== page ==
Trust in the U.S. financial system has fallen to 20%in March from 26% in December, as measured by the Chicago Booth/Kellogg School Financial Trust Index, which surveyed 1,007 adults to obtain the reading.
This low level of trust is equal to the readings in the earliest months of the financial meltdown, when the index stood at 20% in December 2008 and 19% in March 1009.
Likewise, the percentage of Americans who are angry about the country’s current economic situation increased from 52% in December to 57% in March, near the 60% who felt this way in December 2008, in the early stages of the financial meltdown.
Authors of the index survey believe Americans’ trust in the financial system may have been shaken by Japan’s earthquake and subsequent the Fukushima Daiichi nuclear plant disaster, as well as the sluggish housing market.
Trust in mutual funds fell from 31% to 25%, trust in the stock market fell from 16% to 12%, and trust in banks fell from 43% to 32%. And whereas in December, 40% said they believed there is risk of a large drop in the stock market, in March that rose to 50%.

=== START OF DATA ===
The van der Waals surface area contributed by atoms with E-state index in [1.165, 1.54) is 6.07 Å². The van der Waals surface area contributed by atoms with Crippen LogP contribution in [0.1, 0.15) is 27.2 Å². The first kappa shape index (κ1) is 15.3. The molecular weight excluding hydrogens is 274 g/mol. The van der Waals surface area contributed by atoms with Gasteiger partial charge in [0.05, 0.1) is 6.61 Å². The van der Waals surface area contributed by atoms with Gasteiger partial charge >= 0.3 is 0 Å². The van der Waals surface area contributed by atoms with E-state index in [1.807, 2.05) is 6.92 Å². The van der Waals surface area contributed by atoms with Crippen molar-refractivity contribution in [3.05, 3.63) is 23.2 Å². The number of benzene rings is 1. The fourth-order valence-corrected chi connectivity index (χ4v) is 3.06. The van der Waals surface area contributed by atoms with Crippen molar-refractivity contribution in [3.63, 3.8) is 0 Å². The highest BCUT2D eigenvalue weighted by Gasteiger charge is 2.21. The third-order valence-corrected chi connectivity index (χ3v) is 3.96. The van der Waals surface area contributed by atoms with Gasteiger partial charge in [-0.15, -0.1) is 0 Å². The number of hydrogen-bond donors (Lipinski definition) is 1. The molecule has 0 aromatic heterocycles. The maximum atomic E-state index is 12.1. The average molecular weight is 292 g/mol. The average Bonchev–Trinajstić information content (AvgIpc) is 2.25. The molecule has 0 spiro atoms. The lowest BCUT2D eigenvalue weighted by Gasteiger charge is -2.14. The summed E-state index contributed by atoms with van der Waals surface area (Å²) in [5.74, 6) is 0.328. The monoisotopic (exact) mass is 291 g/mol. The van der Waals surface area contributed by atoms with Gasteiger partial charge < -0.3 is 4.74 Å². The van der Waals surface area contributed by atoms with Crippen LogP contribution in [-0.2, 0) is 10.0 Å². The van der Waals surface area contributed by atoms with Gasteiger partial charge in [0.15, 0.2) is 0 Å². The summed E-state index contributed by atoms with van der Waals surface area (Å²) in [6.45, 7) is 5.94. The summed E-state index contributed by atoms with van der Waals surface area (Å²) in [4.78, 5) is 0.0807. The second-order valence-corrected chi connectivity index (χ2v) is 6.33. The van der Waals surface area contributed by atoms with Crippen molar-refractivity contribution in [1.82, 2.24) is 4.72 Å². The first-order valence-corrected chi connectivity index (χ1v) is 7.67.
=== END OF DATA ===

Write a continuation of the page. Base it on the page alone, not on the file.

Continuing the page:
“The latest findings show how fragile and temperamental the country’s financial system is right now, even as we slowly climb out of the recession,” said Luigi Zingales, co-author of the survey and professor of entrepreneurship and financial at the University of Chicago Booth School of Business. “This drop in trust offers some insight into how global catastrophes can affect Americans’ trust in the financial institutions where they invest their money.”